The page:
A new call to join the WhatDoTheyKnow team

We’re seeking people to join the WhatDoTheyKnow team, dealing with the day-to-day administration of the site.

Over seven million people viewed our Freedom of Information website WhatDoTheyKnow last year; it now hosts almost 50,000 requests for information and has around 150,000 registered users. The site, which is managed on a day-to-day basis by volunteers, is continuing to grow.

Last year we ran a successful call for volunteers which led to a new cohort of people joining the core volunteer team, and a number of others taking on associated roles.

We have decided to make the call for volunteers an annual event, as it’s always useful to have more people involved in running and improving the service. The site’s growth isn’t the only factor: people move on, circumstances change, and there’s always a need to keep the pool of volunteers topped up.

Volunteers, like mySociety staff, work remotely from home, and can pick the days or hours that suit them best. There is no set number of hours required.

Administrator roles

Would you be interested in joining the team as an administrator? Currently that role involves:

  • Considering, and acting on, requests to remove material from our site The material in question could be something big (like the accidentally released personal information of thousands of staff at a public body), something small (such as an individual’s phone number), or, to give a recent example, the address of a vice-chancellor’s official on-campus residence which the university doesn’t think should be published.
  • Assisting users with using our site, providing advice on requesting information and helping resolve basic issues with their accounts.
  • Managing the service by resending bounced emails, dealing with messages that public bodies have misdirected, and maintaining and extending the database of public bodies which the site relies upon.

Other roles

Due to the requirements attached to their grant funding, the efforts of mySociety’s paid staff are currently focused on developing the WhatDoTheyKnow Pro service and supporting deployments of our Alaveteli FOI software in other countries. To support the operation of WhatDoTheyKnow in the UK we’d also like to find volunteers could take on some additional roles. If your skills fit any of the descriptions below, you’d make a great addition to the team:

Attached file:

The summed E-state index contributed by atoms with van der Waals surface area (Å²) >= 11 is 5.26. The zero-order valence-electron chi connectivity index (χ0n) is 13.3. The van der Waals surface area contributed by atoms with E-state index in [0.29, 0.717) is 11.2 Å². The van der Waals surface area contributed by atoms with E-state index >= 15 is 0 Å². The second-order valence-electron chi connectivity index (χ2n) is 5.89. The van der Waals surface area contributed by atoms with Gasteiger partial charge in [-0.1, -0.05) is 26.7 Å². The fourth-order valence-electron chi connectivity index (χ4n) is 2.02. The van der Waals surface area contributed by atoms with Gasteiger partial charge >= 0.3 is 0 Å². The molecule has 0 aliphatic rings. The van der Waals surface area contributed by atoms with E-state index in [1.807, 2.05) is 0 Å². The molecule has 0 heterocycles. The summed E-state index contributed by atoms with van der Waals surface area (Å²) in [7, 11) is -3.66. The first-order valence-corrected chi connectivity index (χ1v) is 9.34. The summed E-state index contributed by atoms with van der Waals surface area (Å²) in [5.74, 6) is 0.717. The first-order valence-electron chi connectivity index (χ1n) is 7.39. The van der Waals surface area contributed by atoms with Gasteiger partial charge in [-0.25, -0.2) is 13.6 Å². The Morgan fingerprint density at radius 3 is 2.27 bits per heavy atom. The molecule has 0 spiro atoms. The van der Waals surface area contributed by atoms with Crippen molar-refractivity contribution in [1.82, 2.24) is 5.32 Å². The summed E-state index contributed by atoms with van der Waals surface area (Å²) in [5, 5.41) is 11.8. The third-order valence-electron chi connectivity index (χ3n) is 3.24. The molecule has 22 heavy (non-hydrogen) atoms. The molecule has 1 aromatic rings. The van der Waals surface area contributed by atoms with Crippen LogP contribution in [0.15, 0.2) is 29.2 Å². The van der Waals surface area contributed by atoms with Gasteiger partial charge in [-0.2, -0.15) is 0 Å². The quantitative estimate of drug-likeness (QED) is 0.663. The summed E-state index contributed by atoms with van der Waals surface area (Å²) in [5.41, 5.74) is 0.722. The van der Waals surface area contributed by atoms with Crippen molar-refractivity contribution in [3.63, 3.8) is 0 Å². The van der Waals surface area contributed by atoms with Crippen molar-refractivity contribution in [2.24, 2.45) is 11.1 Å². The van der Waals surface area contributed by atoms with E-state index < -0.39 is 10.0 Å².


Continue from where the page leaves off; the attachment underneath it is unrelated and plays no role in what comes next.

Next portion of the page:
• Team administrator  Could you help us keep track of legal deadlines, organise (and perhaps chair or minute) our regular team meetings and ensure we follow up on outstanding items?
  • Volunteer developer It would be useful if we had volunteers able to make tweaks to the site’s software to support the growth of the site and the work of the other volunteers. Tasks could include improvements to the administration interface, and making updates to the static pages on the site.  This role would provide an opportunity to get experience working with mySociety’s highly professional development team, or offer a chance for an experienced developer to help out a team working on an impactful civic project.
  • Strategic fundraiser Could you help us obtain the funds we need to keep WhatDoTheyKnow.com running and ensure that the operation is sustainable as it grows? This would be an opportunity to work with volunteers, and you’d also work in tandem with mySociety staff, including the professional fundraiser we’re currently also seeking to recruit.
  • Documentation specialist The volunteer team, along with mySociety’s staff and trustees, have developed a substantial number of policies governing how the site is run. These are filed in the staff Wiki, and also, where possible, made public on the site. Tending to both these aspects of our documentation would be a great help to the team, and to users.
  • Public body database administrator Behind WhatDoTheyKnow is perhaps the largest database of public bodies in the UK — would you like to help maintain and improve it? There may be opportunities to support new WhatDoTheyKnow Pro features which are in development, for example by curating lists/groups of public bodies.
  • Regional, or sector, specialist Would you like to join us and help improve our service in a particular geographic or sector area? Perhaps you would like to help ensure we have full coverage of public bodies in, say, Manchester, and ensure they’re well described.
  • Journalistic / communications volunteers We would like to do more to promote and encourage high quality use of our site, for example though a regular blog post pointing to notable responses received each month.